Paul Coffey is best known for his speed and scoring power as an NHL defenseman. Ranked second all-time among NHL defensemen in career goals, assists and points, Coffey retired in 2001 as the highest scoring defensemen in NHL playoff history and was inducted into the Hockey Hall of Fame in 2004.
Some of his many accomplishments include being named to the Canada All-Star Team in 1984 and winning the Canada Cup with Team Canada in 1984, 1987, 1991; Stanley Cup in 1984, 1985, 1987 9 (with Edmonton) and 1991 (with Pittsburgh); playing in the NHL All-Star Game in 1982, 1983, 1984, 1985, 1986, 1988, 1989, 1990, 1991, 1992, 1993, 1994, 1996, 1997; being named to the NHL First All Star Team in 1981–82, 1982–83, 1983–84, 1989–90 and playing in the NHL All-Star Game in 1982, 1983, 1984, 1985, 1986, 1988, 1989, 1990, 1991, 1992, 1993, 1994, 1996, 1997; being ranked 13th all-time in career points, ranked 28 on The Hockey News’ list of the 100 Greatest Hockey Players in 1998 and being inducted into the Penguins Hall of Fame in 2007.
At the age of 17, Paul Coffey joined the OHL in 1978-79 with the Sault Ste. Marie Greyhounds, contributing 89 points as a rookie defenseman. In his second year, he moved to the Kitchener Rangers and was named to the Ontario Hockey Association’s Second All-Star Team. In the summer of 1980, he was drafted to the Edmonton Oilers and in his second season with the team, he led all NHL defensemen with 89 points. He continued to gain momentum and in 1983-84, was second only to Wayne Gretzky in point collection (126 points). It was also that year that the Edmonton Oilers won their first Stanley Cup.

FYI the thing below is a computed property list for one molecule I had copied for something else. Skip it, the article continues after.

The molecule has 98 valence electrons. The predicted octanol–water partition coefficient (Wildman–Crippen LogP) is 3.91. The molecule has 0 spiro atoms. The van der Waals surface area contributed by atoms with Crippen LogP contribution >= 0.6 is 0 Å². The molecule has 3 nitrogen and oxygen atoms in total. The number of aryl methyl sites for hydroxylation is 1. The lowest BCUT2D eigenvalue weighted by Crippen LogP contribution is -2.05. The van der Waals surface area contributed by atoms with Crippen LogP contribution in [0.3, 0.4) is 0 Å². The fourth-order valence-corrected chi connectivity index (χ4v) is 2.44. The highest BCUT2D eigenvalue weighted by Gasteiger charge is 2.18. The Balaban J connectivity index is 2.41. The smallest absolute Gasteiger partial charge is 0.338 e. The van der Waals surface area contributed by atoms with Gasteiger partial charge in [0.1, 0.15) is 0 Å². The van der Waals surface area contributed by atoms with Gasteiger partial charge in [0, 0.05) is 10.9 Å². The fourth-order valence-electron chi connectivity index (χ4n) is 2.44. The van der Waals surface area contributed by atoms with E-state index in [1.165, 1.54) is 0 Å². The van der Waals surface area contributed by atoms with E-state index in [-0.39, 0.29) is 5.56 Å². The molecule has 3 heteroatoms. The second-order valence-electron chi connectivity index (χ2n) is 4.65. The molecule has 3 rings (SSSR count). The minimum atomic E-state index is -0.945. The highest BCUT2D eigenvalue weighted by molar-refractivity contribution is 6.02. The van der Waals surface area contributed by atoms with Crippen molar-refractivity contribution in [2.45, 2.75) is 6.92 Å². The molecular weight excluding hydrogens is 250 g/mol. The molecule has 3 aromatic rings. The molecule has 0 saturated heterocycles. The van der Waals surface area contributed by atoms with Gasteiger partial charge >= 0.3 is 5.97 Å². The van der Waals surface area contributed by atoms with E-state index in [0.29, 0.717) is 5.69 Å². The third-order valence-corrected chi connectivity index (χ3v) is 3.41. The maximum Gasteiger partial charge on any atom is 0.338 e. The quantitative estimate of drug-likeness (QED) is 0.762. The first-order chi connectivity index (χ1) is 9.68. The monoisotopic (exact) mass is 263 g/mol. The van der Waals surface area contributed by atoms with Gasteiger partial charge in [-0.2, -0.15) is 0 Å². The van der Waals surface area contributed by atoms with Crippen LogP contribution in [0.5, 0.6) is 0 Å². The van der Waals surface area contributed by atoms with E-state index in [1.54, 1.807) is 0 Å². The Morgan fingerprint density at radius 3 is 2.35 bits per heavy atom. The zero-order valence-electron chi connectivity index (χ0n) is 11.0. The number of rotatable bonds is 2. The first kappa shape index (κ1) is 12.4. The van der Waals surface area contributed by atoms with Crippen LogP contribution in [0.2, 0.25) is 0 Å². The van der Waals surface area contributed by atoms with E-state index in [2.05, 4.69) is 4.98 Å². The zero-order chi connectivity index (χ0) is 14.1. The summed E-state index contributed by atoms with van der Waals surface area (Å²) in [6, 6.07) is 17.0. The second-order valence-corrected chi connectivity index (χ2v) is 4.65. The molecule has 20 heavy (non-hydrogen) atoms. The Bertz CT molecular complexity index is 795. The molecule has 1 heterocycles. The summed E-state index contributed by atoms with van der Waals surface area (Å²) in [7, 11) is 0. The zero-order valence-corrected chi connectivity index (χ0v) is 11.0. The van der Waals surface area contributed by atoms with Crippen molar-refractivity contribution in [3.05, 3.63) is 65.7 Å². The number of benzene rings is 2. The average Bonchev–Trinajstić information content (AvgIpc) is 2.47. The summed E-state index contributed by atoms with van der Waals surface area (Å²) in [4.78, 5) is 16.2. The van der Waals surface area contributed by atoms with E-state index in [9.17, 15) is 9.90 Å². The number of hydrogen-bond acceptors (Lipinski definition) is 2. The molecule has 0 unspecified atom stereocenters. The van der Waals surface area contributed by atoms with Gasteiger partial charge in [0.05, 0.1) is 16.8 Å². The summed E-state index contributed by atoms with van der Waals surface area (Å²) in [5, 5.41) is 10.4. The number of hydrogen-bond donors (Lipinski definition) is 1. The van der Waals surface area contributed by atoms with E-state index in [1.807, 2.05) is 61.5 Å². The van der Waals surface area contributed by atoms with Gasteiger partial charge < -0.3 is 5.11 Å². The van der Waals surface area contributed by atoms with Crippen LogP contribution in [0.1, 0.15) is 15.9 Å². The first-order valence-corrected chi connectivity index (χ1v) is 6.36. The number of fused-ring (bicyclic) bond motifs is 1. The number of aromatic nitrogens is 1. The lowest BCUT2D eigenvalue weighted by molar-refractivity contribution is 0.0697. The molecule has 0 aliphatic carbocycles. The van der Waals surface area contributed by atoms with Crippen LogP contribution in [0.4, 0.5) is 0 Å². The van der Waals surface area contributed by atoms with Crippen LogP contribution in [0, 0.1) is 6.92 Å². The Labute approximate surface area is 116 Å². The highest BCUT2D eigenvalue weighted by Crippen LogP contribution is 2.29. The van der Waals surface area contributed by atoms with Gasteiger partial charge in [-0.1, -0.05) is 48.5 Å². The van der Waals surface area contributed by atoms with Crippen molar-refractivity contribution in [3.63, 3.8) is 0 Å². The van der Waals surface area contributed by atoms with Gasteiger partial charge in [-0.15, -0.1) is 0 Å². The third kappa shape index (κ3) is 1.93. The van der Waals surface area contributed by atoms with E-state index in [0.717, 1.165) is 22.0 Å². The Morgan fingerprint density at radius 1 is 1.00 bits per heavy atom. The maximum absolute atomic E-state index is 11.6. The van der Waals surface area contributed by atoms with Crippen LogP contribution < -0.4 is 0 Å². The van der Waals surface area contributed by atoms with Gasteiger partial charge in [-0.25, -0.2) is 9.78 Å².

In 1984-85, Paul Coffey won the Norris Trophy as the NHL’s best defenseman and was chosen to be part of the First All-Star Team. In 1987, Coffey was traded to Pittsburgh, where he continued to make headway by his point scoring and was part of the Penguin’s first Stanley Cup win in 1990-91.
In 1992, Coffey moved to the L.A. Kings and was again traded in 1993 to Detroit, where he scored 14 goals in three consecutive seasons, beginning in 1993-94. In 1996, he was drafted to Hartford and midway through the season, he moved to Philadelphia, followed by a move to 1998 in Chicago and to the Carolina Hurricanes after 10 games.
The final leg of Paul Coffey’s hockey career was with the Boston Bruins, which he joined as a free agent in 2000. His career ended on an extremely high note – 396 goals, 1,135 assists, 1,531 points in 1,409 season games.
Since retiring in 2001, he has lived in Bolton, Ontario with his wife and three children and is currently the owner of a Toyota dealership and a Kia dealership, both in Bolton.
Paul Coffey Stats
1603 games in the NHL.